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I acquired the measurement the old-fashion way, I measured it...but on Google Earth.
The Homeric Scheria is not the island of Corfu. 

Corfu is in the Mediterranean Sea!

The Homeric Scheria is not in the Mediterranean Sea.

The Homeric Scheria is beyond the Pillars of Hercules.

"For at one moment he [Polybius] quotes the words of the poet, 'Thence for nine whole days was I borne by baneful winds'; and at another moment he suppresses statements. For Homer says also: 'Now after the ship had left the river-stream of Oceanus'; and 'In the island of Ogygia, where is the navel of the sea,' going on to say that the daughter of Atlas lives there; and again, regarding the Phaeacians, 'Far apart we live in the wash of the waves, the farthermost men, and no other mortals are conversant with us.' Now all these incidents are clearly indicated as being placed in fancy in the Atlantic Ocean; but Polybius by suppressing them destroys what the poet states in expressing them. In so doing he is wrong ...." -- Strabo, geographer, The Geography, 7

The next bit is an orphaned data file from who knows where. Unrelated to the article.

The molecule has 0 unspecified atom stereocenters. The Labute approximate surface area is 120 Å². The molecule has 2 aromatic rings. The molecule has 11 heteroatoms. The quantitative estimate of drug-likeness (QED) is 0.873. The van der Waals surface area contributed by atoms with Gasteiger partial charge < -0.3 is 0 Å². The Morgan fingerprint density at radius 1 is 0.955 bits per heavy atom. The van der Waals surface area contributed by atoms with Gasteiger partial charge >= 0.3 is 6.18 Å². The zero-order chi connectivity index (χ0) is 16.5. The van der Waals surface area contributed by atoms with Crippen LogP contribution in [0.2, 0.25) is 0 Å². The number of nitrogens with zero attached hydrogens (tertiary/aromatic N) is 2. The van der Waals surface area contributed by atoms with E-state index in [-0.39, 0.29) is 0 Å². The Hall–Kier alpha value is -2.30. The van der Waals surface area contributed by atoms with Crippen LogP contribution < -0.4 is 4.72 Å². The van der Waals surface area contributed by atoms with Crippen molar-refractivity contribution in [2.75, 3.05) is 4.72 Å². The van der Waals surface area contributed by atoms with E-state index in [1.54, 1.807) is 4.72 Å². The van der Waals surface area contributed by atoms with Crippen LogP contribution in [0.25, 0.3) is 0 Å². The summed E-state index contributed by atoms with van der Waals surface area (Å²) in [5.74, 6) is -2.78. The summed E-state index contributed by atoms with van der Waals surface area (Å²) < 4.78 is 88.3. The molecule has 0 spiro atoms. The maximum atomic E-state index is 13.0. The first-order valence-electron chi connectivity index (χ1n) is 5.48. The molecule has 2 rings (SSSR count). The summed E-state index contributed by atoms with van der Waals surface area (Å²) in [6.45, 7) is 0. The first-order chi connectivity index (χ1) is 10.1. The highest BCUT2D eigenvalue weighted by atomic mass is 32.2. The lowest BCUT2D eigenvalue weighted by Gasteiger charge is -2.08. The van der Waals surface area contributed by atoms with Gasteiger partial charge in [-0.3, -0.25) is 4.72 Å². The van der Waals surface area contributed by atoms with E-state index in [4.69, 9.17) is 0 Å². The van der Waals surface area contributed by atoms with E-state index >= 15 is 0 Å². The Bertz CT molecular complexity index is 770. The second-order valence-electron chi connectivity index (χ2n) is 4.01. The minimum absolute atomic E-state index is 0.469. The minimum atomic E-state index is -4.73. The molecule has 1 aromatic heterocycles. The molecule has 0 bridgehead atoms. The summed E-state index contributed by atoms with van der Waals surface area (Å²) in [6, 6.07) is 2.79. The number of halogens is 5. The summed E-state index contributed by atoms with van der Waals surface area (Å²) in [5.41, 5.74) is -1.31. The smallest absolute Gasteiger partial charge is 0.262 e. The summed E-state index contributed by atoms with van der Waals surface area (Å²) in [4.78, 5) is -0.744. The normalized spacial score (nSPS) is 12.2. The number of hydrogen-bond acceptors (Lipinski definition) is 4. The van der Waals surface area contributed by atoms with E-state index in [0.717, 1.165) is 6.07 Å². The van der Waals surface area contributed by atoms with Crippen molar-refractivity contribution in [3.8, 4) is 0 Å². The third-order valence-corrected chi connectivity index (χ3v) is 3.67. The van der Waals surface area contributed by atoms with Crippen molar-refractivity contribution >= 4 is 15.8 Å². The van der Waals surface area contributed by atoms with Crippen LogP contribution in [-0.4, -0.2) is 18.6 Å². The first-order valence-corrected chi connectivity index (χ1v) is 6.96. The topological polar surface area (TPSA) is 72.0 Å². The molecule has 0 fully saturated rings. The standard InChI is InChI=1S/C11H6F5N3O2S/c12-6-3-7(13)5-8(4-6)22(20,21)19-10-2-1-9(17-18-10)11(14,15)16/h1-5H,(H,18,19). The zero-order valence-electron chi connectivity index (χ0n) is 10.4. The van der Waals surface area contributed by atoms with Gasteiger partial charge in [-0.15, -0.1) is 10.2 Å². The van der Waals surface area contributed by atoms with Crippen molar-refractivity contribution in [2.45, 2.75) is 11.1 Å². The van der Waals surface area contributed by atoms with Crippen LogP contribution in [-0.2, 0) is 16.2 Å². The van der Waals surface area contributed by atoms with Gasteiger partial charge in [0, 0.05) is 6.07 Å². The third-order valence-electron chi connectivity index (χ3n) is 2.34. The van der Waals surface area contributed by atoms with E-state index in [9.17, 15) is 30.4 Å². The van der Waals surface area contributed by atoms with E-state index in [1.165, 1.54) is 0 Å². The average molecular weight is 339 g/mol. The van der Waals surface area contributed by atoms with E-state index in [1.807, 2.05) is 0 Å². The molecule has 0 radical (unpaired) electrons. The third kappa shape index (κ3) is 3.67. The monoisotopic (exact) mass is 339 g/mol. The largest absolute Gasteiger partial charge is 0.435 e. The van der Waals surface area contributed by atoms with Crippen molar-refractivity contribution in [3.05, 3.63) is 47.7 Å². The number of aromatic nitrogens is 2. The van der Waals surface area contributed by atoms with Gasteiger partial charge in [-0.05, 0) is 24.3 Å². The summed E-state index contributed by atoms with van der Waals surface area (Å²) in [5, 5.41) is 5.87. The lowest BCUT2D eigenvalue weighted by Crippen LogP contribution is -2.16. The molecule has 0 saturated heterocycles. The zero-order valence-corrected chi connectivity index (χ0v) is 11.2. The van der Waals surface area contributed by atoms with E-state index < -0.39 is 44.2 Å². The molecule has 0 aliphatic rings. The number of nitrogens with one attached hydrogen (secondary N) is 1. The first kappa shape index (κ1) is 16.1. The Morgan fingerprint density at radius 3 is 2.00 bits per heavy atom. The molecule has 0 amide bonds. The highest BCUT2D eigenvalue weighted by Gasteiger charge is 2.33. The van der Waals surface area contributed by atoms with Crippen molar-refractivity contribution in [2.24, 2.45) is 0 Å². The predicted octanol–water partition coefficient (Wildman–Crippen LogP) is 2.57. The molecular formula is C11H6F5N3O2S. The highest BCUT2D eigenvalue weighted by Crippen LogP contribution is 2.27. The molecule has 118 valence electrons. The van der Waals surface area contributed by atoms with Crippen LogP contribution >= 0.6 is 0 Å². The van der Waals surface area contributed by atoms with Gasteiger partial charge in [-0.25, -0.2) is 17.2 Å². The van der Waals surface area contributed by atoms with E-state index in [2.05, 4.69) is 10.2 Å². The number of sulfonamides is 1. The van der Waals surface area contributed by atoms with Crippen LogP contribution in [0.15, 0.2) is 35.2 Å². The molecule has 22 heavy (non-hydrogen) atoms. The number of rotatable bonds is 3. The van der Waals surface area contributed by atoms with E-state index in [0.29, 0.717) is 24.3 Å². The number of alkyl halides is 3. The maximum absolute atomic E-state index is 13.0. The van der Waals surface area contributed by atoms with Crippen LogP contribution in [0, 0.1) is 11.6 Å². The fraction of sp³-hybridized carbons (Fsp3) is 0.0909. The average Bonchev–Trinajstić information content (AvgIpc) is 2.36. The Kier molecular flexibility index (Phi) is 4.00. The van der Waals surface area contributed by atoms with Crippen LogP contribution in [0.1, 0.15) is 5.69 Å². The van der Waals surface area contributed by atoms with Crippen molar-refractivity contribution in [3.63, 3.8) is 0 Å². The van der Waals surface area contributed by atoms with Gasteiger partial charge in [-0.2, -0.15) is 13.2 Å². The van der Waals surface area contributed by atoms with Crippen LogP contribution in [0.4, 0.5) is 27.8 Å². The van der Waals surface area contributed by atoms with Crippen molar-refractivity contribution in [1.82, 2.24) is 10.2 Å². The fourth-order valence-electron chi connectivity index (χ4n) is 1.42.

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Are you saying Odysseus traveled 7,960 miles in one day, or am I missing something here?
That is correct.  However, it is certain that the distances were less in the past due to tectonics.

Quote
I believe Herodotus was indeed describing an overland journey staged in ten day intervals across a "raised belt of sand" spanning North Africa, which we know as the Sahara Desert.
Believing something doesn't make it true.

Quote
Here's the overland progession in actual context:
This makes it clear that the Atlantians Herodotus is describing resided in the Sahara, "a raised belt of sand, extending from Thebes of the Egyptians to the Pillars of Heracles."

-Doug
Herodotus never uses the word overland and never makes any reference to land travel.  He simply says ten days journey from Libya as does Homer.

Atlantis is an island as Herodotus was no doubt well aware since he calls the Atlantic Ocean the Atlantis Sea in Book I.

Herodotus's correct claim that Atlanteans from Atlantis settled in Libya's belt of sand simply confirms Plato's account that the Atlanteans had subjected Libya.

"Now in this island of Atlantis there was a great and wonderful empire which had rule over the whole island and several others, and over parts of the continent, and, furthermore, the men of Atlantis had subjected the parts of Libya within the columns of Heracles as far as Egypt, and of Europe as far as Tyrrhenia." -- Plato, Timaeus, 360 B.C.